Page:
[BioC] Query regarding SomatiSignature bioconductor package

Julian Gehring julian.gehring at embl.de
Wed Jun 11 17:22:50 CEST 2014

Hi Anand,

> Thank you for the elaborative reply. This clears lot of things. Regarding R number you are right. Also, I guess you need more genoms to decipher more signatures.

The number of genomes will give you more power to detect signatures, 
whereas the number of potentially present signatures (and therefore 
mutational processes) will depend on the biology of the samples.

> One more question though, in the plot generated from plotSignatures() , the Y axis 'contribution' - is it the percentage contribution ?

The 'contribution' reflects the values of the matrix decomposition. 
They are proportional to each other, but do not reflect percentages. 
You can transform them to percentages by dividing the decomposed matrix 
of interest.  As an example:

   sigs_nmf$w = sigs_nmf$w / rowSums(sigs_nmf$w)

I may add a convenient function for this soon.

Best wishes

> Thanks again,
> Regards,
> -Anand
> -----Original Message-----
> From: Julian Gehring [mailto:julian.gehring at embl.de]
> Sent: Wednesday, 11 June, 2014 11:31 AM
> To: Anand [guest]; public-csiamt-6Bl98Hp8bEiLvajZxc+D7Q at plane.gmane.org
> Subject: Re: Query regarding SomatiSignature bioconductor package
> Hi Anand,
>> 1.I have data from a single study (AML) with mutations obtained from
>> 14 patients. In this case, how do I group the data ? If I group the
>> data by ‘study’ as in vignette, I am getting an error while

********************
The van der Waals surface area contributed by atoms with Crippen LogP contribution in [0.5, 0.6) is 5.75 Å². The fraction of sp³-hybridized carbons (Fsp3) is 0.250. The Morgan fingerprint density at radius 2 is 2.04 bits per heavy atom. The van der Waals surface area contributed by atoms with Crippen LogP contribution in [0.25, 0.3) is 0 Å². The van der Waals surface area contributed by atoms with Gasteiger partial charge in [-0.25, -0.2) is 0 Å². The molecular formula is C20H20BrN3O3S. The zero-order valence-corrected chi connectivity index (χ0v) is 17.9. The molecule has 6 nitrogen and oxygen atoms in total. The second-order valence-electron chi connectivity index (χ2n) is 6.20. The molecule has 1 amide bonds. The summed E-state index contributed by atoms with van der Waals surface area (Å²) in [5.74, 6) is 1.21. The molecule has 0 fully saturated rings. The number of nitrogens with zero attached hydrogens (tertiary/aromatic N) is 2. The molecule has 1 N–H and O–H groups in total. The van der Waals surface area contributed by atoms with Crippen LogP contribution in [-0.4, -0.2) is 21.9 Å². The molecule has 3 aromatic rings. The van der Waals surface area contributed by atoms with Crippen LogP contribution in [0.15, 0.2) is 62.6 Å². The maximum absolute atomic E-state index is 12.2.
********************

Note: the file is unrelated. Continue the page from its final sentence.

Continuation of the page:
>> running nmfSignatures function.(I guess it’s because the dimension
>> of matrix
>> (sca_occurance) has only one column corresponding to the single study performed ) Can I group it based on patients (sampleNames) instead ?
> You can group your variants by any variable that is present in the 'VRanges' object that contain your calls.  The object behaves very similar to a data frame, so you could add a column with
>      x$sample = ... ## your 14 samples ##
> and than group it with
>      motifMatrix(x, group = "sample")
> If your samples are already stored in the column 'sampleNames', you can also refer to this (see '?mutationContext' for an example).
>> 2.How do I choose the number R (number of signatures to obtain) ? I guess it should be less than number of columns of sca_occurances ? In a recent publication (Nicocolo Bolli et al , 2013, nat. com)  involving single study (multiple myeloma with 52 patients), they mention - the have found two signatures, does it mean they have set the number of signatures (R argument in nmfSignatures()) to 2?
> For estimating the number of signatures, there are several approaches.
> If and how well they perform depends largely on the input data, none of
> them will work reliably in all cases.   For this reason, I haven't
> implemented an estimation for the number of signatures so far - I want
> to avoid giving a false sense of security/certainty.
> For the practical aspect, most information will the contained in the
> first few signatures - increasing the number of signatures further will
> add little information.  From a biological point of view, each signature
> should result from a different mutation generating process.  In your
> setting with 14 patients suffering from the same type of cancer, one
> would suspect a low number of such processes.
> I hope this made things a bit clearer.
> Best wishes
> Julian

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